"We are all in this food world together." ~ Melanie Preschutti

(Recipe, Commentary and Photos courtesy of Melanie's Kitchen/Copyright 2017)


~ One-Bowl Lunch on the Run: Tuna Macaroni Salad ~

IMG_1283I rarely make the time to sit down and eat lunch and almost never find the time to  go out to lunch. I prefer to munch and crunch, while working, standing in my kitchen or sitting at my computer.  For example: I am munching on some chopped cantaloupe, here at my desk, for breakfast, while writing this, at 6:30AM.  Whatever time I get my mid-day hunger attack today, I'm literally going to, "stick a fork in it":  tuna macaroni salad.  I made it yesterday, am writing about it today, and shall enjoy it, in a small bowl, as a light, satisfying, quick and tasty snack.  For me, it's just enough protein and carbohydrates to satisfy my hunger without squelching my appetite for dinner.

Nowadays, I'm mostly feeding just my husband and myself, and, since I'm typically the only person here in the afternoons, I never make a full batch of tuna macaroni salad (using an entire pound of macaroni).  I make just enough for one full, refreshingly-light Summertime meal for us two to enjoy together, and, three to four days of leftover light snacking for me. When it comes to tuna salad, macaroni salad and tuna-macaroni salad, I'd rather make it often, and eat it fresh, than make a lot and have it hang around too long.  That said, if you're feeding an entire family, do the math and turn my half batch into a full batch -- you'll end up 4 pounds/4 quarts/16 cups.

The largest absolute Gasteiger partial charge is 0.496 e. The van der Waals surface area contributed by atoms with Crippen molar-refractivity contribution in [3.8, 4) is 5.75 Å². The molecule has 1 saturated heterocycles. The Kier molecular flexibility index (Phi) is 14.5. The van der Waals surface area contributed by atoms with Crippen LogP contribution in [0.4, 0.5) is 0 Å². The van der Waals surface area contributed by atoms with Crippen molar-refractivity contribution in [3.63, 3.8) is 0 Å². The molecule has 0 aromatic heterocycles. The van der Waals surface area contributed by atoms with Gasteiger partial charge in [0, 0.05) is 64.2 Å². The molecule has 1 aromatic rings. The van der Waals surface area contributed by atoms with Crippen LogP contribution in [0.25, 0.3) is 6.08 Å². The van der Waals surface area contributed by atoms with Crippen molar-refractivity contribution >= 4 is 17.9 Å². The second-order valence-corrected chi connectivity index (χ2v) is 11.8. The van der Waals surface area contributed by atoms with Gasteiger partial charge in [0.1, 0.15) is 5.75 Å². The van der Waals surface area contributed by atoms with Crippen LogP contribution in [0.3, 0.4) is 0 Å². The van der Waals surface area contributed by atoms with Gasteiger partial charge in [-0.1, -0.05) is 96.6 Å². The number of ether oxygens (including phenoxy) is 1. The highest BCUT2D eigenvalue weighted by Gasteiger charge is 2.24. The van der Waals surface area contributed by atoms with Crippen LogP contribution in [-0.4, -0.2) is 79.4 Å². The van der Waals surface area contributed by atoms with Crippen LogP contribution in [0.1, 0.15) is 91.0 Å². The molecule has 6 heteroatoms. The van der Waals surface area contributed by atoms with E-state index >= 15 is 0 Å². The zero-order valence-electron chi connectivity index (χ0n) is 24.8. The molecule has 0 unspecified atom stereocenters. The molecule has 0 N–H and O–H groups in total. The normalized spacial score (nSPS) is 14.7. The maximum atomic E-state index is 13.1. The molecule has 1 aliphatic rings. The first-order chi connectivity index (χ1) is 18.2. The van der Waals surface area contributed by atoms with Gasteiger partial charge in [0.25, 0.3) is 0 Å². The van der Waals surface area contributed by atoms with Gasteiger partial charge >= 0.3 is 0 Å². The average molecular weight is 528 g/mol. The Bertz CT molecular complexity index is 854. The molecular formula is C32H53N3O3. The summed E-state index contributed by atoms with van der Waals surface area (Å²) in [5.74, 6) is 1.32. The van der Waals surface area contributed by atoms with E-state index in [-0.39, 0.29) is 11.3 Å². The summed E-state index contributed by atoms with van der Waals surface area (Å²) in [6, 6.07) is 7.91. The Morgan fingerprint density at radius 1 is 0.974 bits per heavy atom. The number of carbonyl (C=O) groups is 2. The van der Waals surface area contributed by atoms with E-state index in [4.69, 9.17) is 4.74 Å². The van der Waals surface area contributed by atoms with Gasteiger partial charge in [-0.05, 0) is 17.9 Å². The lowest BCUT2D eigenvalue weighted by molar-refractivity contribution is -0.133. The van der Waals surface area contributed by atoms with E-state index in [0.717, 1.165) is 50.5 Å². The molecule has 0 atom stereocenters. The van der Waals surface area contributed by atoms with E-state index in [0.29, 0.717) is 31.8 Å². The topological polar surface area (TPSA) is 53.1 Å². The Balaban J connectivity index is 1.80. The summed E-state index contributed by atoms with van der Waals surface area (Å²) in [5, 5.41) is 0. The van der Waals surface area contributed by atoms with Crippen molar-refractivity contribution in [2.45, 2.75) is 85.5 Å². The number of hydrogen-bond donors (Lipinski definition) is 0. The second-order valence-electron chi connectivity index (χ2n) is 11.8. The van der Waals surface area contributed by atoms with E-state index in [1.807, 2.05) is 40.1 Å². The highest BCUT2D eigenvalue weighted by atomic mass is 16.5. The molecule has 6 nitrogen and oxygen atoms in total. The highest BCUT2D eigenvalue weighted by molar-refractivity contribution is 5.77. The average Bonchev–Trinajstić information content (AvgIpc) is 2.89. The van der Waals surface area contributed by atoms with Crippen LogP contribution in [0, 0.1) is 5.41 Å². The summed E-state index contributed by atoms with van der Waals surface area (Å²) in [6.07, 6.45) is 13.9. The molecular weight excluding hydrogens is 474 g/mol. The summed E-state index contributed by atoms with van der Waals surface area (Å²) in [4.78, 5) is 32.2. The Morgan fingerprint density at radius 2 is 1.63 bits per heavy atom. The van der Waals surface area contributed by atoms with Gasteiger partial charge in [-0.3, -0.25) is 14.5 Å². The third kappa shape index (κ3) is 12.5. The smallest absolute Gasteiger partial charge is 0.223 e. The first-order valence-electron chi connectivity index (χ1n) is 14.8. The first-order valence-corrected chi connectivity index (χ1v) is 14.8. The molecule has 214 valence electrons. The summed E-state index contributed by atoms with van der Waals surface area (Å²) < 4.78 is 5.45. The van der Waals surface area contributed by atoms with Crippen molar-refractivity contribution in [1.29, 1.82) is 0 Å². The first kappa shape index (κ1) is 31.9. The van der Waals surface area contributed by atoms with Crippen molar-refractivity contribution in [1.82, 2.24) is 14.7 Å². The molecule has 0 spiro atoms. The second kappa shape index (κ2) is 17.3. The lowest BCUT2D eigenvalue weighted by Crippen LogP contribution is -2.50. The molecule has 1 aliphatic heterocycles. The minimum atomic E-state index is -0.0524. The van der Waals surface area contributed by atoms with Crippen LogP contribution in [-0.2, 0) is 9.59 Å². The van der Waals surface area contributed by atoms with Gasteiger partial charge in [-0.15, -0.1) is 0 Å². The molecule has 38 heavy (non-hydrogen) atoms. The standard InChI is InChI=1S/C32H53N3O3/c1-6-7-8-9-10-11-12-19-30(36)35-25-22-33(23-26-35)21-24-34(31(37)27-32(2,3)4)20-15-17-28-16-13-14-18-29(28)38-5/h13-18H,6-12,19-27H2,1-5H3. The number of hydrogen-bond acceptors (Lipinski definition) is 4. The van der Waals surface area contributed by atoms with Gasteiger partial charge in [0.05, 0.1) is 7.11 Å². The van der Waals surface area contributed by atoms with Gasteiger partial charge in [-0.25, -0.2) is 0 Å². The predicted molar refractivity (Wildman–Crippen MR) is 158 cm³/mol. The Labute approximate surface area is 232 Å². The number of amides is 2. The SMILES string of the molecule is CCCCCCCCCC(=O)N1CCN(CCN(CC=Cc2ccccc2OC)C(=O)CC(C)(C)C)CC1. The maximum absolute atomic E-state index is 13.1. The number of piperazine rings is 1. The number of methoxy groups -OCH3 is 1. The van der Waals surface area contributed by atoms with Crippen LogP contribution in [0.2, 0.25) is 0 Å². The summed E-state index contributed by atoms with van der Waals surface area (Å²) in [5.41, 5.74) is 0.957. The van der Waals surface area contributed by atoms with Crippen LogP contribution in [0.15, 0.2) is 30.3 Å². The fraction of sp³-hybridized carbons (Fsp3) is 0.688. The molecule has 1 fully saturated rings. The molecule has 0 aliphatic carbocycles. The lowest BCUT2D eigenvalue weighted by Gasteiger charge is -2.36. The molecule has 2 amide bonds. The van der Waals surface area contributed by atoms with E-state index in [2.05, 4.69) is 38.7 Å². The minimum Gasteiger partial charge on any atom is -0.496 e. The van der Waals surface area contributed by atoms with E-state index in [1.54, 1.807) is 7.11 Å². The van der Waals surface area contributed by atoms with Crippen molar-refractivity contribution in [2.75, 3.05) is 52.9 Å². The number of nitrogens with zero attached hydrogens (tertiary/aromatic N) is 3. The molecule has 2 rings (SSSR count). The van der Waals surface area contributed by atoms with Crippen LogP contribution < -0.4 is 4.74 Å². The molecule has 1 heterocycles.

No peas please -- save 'em for your tuna noodle casserole.

IMG_12288  ounces mini-farfalle (or elbows, mafalda, shells, etc.), cooked al dente, according to package directions and well-drained

2  jumbo eggs, hard-cooked eggs, or, 3 large eggs, peeled and finely diced (Note:  I like to dice the whites and the yolks separately for a prettier presentation.)

1/2  cup peeled and small-diced carrot

1/2  cup small-diced celery

1/2  cup small-diced red onion

2  tablespoons Dijon mustard

2  tablespoons sweet pickle relish

1/2  teaspoon celery seed

1/2  teaspoon sea salt

1  teaspoon coarsely-ground black pepper

1/2 cup mayonnaise (plus additional mayonnaise, if necessary or desired)

1  12-ounce can solid-white Albacore tuna, packed in water. well-drained

IMG_1237 IMG_1244~ Step 1.  In a 4-quart saucepan, bring 3 quarts of water to a boil.  Add 1 teaspoon sea salt.  Add the macaroni, briefly stir and cook, until al dente, about 6-7 minutes.  Do not overcook.  Drain into a colander and rinse under cold running water until macaroni is cooled to below room temperature.  Allow pasta to continue to drain and "dry" (free from moisture) about 30-45 minutes.  Gently toss occasionally during this "drying" process.